Britain at the heart of Europe is the only sensible choice
More than three months after the EU referendum in the United Kingdom was announced by Prime Minister David Cameron and less than a month before the British people give their verdict and after countless debates, speeches, articles and commentary, there can be no doubt that the Leave campaign has completely run out of steam. Having lost the argument on every substantive issue in this campaign, the Brexiteers’ strategy, if it can be called a strategy at all, can now be distilled down to two words: immigration and immigration.
They have lost the economic argument. They do not even know whether their alternative solution is to be in or outside the single market. They have lost the security argument. They have lost the sovereignty argument. They have lost the peace dividend argument. They have lost the influence and leverage argument. They have lost the internal unity of the United Kingdom argument. The truth is that they do not care about the integrity of this union.
According to them, we have to dismiss the views of the Bank of England, the President of the United States, the sitting Prime Minister and Chancellor of the Exchequer, the Word Trade Organisation, the International Monetary Fund, the G7, 99% of the 350 FTSE companies, HM Treasury, the Institute of Fiscal Studies, every living former Prime Minister of the United Kingdom, five former NATO SecretaryGenerals, a host of Commonwealth leaders, former heads of MI5 and MI6, the leadership of the official opposition, the Financial Times, and many others.
Yes, we have to ignore all of these authoritative voices and we should listen to the ‘pretender to the throne’ who has been going around uttering inane platitudes about reclaiming Britain’s independence and ‘taking our country back’. As if this country, by virtue of its membership of the EU, has forfeited its sovereignty and independence. Nothing could be further from the truth. Britain has never given up its independence. Whether in relation to foreign policy, economic policy, defence policy, the United Kingdom remains completely sovereign in its affairs. Britain, of course, is not a member of the Eurozone; nor is it within the Schengen area, so it maintains control of its borders.
Membership of the European Union does entail a pooling of sovereignty and sharing of power and resources in certain areas which are inherent in the collaborative nature of the Union. But that is the price we have to pay if we want to take advantage of the single market and to confront transnational problems requiring transnational solutions, whether these relate to geo-strategic challenges, trade, job creation, security and intelligence, public health issues, crime, terrorism,
immigration, worker and human rights.
We live in a multipolar world in which leverage and influence are defined by a country’s partnerships and alliances. The contention that isolationism, xenophobia and pulling back from the world is the way forward for a country which has, throughout its history, built its power through building bridges and creating networks is utterly senseless and illogical. Britain maximises its leverage, power and influence as a leader in the European Union by sitting at the table and determining the future of the continent, whose destiny it has always shared. Britain will always have more, not less, influence by being at the heart of Europe and not on its periphery.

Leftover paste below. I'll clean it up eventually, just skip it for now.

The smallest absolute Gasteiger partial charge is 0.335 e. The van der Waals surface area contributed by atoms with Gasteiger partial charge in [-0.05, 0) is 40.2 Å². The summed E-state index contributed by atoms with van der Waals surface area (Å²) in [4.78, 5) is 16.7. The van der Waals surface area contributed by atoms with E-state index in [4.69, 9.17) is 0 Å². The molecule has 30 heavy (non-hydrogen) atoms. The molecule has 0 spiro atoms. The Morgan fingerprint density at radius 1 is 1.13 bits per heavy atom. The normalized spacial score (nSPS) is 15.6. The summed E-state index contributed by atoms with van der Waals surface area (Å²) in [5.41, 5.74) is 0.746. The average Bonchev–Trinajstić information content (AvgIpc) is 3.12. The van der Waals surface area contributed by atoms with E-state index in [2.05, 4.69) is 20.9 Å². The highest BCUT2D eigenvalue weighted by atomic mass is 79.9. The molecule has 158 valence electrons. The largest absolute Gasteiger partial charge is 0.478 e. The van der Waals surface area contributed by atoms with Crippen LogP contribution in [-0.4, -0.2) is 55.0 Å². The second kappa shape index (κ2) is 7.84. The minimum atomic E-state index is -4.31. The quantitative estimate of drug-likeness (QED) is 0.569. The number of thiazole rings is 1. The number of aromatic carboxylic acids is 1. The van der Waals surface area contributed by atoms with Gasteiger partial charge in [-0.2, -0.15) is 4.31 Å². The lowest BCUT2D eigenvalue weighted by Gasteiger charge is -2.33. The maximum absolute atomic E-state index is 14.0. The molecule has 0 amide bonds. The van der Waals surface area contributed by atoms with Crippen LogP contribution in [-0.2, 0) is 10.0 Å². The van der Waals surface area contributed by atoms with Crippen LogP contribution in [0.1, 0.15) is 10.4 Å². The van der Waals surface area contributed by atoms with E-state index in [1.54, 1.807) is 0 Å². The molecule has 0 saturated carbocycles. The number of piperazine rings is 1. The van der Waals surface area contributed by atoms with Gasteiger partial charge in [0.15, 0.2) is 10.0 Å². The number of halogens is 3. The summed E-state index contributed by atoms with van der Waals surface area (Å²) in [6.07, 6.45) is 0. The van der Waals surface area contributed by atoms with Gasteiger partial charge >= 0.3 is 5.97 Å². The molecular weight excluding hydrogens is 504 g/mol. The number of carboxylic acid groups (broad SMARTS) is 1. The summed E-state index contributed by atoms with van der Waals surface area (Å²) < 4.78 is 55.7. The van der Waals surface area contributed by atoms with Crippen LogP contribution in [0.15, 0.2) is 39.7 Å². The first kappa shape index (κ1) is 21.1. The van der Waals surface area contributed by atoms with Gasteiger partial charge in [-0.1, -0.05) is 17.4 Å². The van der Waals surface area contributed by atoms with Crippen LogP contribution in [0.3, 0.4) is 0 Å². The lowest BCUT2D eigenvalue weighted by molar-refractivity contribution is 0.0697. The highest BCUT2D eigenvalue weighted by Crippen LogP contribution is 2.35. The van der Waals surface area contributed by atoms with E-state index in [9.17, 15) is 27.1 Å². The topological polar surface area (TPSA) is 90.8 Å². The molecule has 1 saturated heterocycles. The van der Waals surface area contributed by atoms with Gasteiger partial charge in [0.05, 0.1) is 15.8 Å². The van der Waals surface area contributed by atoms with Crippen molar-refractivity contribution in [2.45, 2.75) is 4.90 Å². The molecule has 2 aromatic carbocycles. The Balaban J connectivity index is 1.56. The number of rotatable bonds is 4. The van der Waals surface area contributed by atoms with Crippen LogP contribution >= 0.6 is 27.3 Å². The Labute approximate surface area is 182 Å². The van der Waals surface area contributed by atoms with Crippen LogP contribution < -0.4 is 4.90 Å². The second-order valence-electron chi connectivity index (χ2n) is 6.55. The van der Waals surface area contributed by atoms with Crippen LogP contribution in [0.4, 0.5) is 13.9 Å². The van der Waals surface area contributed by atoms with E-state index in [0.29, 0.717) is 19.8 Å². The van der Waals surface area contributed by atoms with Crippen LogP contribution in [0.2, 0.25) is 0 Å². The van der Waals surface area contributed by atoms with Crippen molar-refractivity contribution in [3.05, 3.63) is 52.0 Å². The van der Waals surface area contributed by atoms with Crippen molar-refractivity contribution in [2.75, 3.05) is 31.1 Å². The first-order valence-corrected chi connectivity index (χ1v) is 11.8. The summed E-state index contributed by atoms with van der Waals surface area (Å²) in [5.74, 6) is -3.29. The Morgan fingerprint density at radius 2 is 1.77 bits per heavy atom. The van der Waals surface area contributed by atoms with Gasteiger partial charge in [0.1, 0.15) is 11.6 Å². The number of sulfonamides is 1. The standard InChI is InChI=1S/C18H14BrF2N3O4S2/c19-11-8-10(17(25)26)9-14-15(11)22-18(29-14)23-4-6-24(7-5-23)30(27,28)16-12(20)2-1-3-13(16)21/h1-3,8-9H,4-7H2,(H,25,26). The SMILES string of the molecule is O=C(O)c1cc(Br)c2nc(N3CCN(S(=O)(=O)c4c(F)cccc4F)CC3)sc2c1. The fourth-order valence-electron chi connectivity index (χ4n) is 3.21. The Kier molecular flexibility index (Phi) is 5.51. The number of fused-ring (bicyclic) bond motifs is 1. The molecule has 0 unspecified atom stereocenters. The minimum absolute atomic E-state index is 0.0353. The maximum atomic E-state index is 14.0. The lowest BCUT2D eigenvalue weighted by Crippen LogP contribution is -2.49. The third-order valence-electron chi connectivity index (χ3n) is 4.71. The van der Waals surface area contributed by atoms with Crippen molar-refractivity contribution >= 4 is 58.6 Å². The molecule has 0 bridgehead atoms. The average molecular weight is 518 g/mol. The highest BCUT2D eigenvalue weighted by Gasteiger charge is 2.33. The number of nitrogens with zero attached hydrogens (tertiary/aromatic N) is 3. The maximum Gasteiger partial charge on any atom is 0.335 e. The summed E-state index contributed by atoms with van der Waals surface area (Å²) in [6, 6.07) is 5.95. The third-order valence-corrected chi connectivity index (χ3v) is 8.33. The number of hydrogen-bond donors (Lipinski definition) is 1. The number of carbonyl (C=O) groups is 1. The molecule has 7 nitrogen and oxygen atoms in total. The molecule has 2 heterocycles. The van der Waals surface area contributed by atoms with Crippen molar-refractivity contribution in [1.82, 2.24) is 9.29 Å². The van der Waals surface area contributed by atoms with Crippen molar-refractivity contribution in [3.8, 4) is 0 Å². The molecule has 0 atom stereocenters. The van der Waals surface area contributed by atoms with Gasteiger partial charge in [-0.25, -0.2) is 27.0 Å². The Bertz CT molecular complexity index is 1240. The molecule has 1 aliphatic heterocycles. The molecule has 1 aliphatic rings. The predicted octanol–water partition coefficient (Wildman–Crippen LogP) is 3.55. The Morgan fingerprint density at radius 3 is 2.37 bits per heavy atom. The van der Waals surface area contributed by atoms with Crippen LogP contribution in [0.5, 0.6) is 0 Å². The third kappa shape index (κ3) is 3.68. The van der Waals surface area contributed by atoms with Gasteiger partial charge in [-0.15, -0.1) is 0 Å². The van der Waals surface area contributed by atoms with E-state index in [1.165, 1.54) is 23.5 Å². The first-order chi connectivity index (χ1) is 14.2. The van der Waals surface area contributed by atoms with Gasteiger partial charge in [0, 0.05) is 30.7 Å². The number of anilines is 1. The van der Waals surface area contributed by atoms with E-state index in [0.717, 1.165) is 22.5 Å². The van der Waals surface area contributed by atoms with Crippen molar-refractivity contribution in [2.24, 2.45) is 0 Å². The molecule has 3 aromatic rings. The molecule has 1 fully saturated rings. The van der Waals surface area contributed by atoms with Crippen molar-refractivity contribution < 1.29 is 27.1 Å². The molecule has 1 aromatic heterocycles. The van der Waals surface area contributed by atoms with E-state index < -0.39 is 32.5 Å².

The pooling of sovereignty, to the extent that is applies to the United Kingdom, is not a zero sum game. The European Union is built on the principle of quid pro quo and the exchange entailed by this principle in the relationship between the United Kingdom and the European Union is manifestly in the interests of the former.
Bluntly, it means that Britain is stronger, safer and better off by being a member of the European Union and a leading voice on the continent of which it is an integral part by virtue of geography, economics, politics, history and culture. Not only does the sharing of sovereignty in this instance not detract from the UK’s influence in the word, it actually magnifies it. Contrary to sensationalist falsehoods propagated by the Brexit camp, even in the areas where we have pooled sovereignty with the EU, important decisions are taken unanimously and so the UK holds a veto, for instance in respect of the accession of new countries such as Turkey.
The United Kingdom is a great country and it will survive and eventually thrive even outside the EU. But that is not really the question here. On every measure of success in an interdependent world, the United Kingdom would do better and not worse by being at the forefront of Europe.
The Leave campaign could have made a rational case for Britain’s exit from the EU which would have entailed an admission of the economic pain which the country would suffer upon departure from the Union, as illustrated by countless independent analyses.
But when you have the spectacle of a senior member of the governing party and the Brexiteers’ leading light comparing the European Union to Hitler and the Third Reich and seeking to undermine the intervention of the President of the United States, which was made in good faith, by reference to his half-Kenyan origin, you know that there is something sinister about the motives of those who are bent on cutting the UK adrift from its strategic alliances on the continent.
The European Union is an imperfect institution and the Eurozone is currently failing in its mission. The mismanagement of the Eurozone crisis has affected national